Betel Mortar, Lower Sepik River Area Papua New Guinea Early 20th C
This small mortar is from the Lower Sepik River Area of Papua New Guinea. Betel Mortars & lime spatulas are some of the most beautiful small scale artworks made on the Island of New Guinea. This small mortar is carved in the form of two back to back standing ancestor figures. Ancestor figures are a common motif used for Betel Nut Mortars. Used for crushing Betel Nuts for chewing, betel is the seed of the Areca Palm or (Areca catechu). When chewed with a type of leaf and lime made from crushed & burned shells it produces a mild stimulate like smoking tobacco. The mortars were used by old men who could no longer chew hard Betel Nut, they would smash them into a paste for consuming. Often people lost all or part of their teeth from chewing Betel Nut regularly.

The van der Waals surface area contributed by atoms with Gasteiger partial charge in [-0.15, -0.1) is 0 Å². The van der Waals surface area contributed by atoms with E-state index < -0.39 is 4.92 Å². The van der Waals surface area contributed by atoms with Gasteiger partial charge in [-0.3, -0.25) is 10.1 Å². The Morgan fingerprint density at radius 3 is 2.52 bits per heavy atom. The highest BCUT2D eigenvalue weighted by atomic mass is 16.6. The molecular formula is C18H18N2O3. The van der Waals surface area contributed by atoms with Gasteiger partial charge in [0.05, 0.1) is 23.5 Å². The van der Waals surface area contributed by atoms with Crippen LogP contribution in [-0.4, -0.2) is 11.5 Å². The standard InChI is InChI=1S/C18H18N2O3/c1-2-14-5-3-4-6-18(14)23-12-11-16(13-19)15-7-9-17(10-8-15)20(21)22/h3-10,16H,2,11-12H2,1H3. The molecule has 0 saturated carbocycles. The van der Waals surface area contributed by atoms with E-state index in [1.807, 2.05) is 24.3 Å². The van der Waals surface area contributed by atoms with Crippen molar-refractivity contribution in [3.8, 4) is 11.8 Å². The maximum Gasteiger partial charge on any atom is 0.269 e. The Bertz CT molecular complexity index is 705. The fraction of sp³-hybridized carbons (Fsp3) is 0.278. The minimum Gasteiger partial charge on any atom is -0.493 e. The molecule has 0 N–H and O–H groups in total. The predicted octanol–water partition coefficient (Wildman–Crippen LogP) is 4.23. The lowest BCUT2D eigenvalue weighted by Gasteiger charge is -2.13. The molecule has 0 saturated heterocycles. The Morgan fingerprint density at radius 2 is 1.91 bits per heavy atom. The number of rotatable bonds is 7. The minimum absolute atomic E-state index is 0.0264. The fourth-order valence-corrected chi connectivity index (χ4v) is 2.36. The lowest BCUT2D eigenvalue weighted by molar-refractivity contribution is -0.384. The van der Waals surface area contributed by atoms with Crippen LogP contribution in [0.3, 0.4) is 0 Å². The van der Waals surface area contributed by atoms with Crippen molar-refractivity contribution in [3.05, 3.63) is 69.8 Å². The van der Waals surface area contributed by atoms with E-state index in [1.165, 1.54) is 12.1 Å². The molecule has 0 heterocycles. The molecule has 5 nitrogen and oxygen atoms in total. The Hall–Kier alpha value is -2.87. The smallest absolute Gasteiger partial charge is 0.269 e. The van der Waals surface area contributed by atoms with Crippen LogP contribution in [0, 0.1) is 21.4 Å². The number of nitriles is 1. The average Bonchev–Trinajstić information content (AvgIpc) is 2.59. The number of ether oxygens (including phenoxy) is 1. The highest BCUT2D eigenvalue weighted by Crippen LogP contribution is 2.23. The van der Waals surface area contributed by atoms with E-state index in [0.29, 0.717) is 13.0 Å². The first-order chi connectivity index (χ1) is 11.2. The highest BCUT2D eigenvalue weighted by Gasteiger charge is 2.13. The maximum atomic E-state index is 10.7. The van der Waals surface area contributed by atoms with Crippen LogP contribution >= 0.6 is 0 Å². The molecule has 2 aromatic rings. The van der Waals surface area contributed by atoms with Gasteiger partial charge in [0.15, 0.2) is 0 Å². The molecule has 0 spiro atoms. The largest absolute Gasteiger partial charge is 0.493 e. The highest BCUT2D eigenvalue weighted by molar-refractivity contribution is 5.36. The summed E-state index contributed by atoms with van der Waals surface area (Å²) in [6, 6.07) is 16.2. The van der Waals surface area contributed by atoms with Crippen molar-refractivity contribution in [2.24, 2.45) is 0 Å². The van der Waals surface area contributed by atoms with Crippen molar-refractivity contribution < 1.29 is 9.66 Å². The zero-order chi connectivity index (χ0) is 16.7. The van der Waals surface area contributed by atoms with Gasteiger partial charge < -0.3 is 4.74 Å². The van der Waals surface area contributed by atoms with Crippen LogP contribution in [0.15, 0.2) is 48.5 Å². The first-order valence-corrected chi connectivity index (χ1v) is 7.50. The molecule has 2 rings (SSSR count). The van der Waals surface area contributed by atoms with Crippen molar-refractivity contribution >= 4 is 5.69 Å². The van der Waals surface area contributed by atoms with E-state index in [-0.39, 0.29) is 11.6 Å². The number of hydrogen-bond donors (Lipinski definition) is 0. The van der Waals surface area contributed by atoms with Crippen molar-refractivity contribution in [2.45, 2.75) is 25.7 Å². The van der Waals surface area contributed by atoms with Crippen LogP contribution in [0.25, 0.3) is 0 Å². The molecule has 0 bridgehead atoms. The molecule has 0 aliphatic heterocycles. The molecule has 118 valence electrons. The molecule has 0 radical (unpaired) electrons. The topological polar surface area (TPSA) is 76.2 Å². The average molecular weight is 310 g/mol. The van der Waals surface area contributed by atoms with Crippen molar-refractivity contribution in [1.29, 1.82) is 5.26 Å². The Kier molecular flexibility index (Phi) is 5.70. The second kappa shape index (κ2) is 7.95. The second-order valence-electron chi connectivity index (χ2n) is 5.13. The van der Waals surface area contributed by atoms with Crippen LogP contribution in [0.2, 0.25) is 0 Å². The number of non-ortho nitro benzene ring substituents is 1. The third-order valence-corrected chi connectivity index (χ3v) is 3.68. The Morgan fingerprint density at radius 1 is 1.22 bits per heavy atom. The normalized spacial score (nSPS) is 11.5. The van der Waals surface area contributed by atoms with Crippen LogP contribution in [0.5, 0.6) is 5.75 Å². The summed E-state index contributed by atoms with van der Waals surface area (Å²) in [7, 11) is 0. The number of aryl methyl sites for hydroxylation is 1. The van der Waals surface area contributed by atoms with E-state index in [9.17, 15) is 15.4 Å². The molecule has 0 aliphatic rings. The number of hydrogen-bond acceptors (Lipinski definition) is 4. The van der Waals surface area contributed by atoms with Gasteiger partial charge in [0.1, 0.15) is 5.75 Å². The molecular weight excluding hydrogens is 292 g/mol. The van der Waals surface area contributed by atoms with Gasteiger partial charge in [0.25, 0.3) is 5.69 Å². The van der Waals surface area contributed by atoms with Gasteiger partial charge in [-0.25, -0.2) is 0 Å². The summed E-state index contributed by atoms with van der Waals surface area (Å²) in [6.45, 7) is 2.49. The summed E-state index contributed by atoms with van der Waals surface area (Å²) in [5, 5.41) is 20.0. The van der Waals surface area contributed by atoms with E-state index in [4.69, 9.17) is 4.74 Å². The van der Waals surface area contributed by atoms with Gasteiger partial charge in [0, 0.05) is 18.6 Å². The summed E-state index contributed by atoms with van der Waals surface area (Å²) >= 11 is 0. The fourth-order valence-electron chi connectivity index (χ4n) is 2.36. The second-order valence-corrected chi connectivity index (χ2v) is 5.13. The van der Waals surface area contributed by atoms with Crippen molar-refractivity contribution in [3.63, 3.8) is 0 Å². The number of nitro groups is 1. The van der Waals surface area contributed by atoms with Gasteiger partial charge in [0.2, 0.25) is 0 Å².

Provenance: Ex John Friede Collection NY. Ex Todd Barlin Oceanic Art Collection.
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